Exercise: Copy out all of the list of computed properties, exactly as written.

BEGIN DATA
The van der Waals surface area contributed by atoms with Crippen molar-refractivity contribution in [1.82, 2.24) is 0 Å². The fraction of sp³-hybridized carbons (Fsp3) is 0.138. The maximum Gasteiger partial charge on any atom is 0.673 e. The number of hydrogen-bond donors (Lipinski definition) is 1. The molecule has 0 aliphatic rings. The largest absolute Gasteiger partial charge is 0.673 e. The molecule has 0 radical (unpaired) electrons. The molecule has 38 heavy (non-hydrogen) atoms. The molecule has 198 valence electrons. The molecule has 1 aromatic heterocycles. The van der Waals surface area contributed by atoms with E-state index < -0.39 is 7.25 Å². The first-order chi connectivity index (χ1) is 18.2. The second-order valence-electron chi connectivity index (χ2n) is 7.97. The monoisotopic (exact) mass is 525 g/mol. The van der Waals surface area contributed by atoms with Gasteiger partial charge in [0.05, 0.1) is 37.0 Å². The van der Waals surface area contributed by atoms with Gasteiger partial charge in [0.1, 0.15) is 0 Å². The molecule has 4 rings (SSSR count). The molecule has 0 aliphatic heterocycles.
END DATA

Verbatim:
The van der Waals surface area contributed by atoms with Crippen molar-refractivity contribution in [1.82, 2.24) is 0 Å². The fraction of sp³-hybridized carbons (Fsp3) is 0.138. The maximum Gasteiger partial charge on any atom is 0.673 e. The number of hydrogen-bond donors (Lipinski definition) is 1. The molecule has 0 aliphatic rings. The largest absolute Gasteiger partial charge is 0.673 e. The molecule has 0 radical (unpaired) electrons. The molecule has 38 heavy (non-hydrogen) atoms. The molecule has 198 valence electrons. The molecule has 1 aromatic heterocycles. The van der Waals surface area contributed by atoms with E-state index < -0.39 is 7.25 Å². The first-order chi connectivity index (χ1) is 18.2. The second-order valence-electron chi connectivity index (χ2n) is 7.97. The monoisotopic (exact) mass is 525 g/mol. The van der Waals surface area contributed by atoms with Gasteiger partial charge in [0.05, 0.1) is 37.0 Å². The van der Waals surface area contributed by atoms with Gasteiger partial charge in [0.1, 0.15) is 0 Å². The molecule has 4 rings (SSSR count). The molecule has 0 aliphatic heterocycles.